A skin graft is a healthy patch of skin taken from another part of your body (donor site) to cover the damaged or missing area. Your doctor will choose a skin graft depending on the damaged area.
- Split-thickness skin graft: Your surgeon will use skin layers that are close to its surface for treating burns or other injuries.
- Full-thickness skin graft: Your surgeon will use all skin layers from the donor site for treating small defects on the upper limb.
- Composite graft: Your surgeon will use all layers of the skin, fat, and also underlying cartilage to treat wounds that have a complex shape.
Flap surgery is the transfer of a piece of tissue from one part to another part of your body, along with the blood vessels. Flaps can repair more complex defects due to the presence of their own blood vessels. The types of flaps used for reconstruction include:
- Local flap: Your surgeon will create a flap from the skin lying close to the wound, along with its underlying tissue and blood supply, and will pull it over the wound.
- Regional flap: Your surgeon will use a tissue flap by keeping a specific blood vessel attached to it. In case of an open fracture, your surgeon will move a muscle flap over the open fractured site while keeping a narrow attachment common with the original site.
- Free flap or microsurgery: Your surgeon will transfer a section of tissue from one part of your body to another along with its blood vessels. This modified procedure may take the free flap from your inner thigh and reconnect the blood vessels through microsurgery (using a microscope).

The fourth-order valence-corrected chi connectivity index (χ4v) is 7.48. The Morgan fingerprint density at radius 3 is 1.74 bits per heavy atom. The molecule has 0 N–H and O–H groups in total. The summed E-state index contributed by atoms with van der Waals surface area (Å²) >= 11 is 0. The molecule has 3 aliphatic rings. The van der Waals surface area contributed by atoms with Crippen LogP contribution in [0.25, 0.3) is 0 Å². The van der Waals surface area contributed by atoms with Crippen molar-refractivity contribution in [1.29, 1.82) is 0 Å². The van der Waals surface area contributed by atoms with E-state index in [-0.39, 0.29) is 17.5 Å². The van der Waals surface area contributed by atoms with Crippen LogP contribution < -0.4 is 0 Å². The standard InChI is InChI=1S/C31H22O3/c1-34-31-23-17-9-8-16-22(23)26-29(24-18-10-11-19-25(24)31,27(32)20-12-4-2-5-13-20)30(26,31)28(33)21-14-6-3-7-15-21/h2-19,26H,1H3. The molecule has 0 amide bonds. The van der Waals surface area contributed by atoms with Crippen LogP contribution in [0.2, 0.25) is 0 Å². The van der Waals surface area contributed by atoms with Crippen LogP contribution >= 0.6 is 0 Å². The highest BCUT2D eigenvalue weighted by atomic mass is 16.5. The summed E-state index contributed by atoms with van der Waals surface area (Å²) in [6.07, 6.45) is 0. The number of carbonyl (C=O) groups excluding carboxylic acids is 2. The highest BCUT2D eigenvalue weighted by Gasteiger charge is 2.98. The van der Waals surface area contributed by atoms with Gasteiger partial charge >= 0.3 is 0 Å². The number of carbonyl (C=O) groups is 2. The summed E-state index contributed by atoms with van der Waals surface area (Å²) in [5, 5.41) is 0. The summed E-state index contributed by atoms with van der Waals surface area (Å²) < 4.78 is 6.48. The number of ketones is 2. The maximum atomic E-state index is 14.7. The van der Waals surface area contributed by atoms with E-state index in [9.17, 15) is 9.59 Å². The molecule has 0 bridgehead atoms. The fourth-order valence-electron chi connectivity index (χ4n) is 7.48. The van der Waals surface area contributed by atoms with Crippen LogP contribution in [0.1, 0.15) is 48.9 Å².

- Bone graft: Your surgeon will transfer bone tissue along with blood supply.
Post-traumatic reconstructive surgery of the upper extremity can be performed through either an open or arthroscopic approach under regional or general anesthesia. The surgery to be performed depends on several factors such as the age of the individual and the severity and type of injury.
In arthroscopic surgery, small keyhole incisions (portals), about a half-inch in length, are made around the treatment area of the upper extremity. Through one of the incisions, an arthroscope - a small flexible tube with a light and video camera at the end - is passed into the treatment area. The camera displays images of the inside of the treatment area on a monitor, allowing your surgeon to view the damage and carry out the required repair.
In open surgery, a long incision of several centimeters is made over the upper extremity. The underlying soft tissues are carefully moved aside to expose the treatment area. Special surgical tools are used to carry out the required repair. Once the repair is complete, the instruments are removed, and the incisions are closed with stitches or small sterile bandage strips.
In general, post-traumatic upper extremity reconstruction surgery will involve the following:
- You will lie on the operating table under regional or local anesthesia with your upper extremity held in a specific position.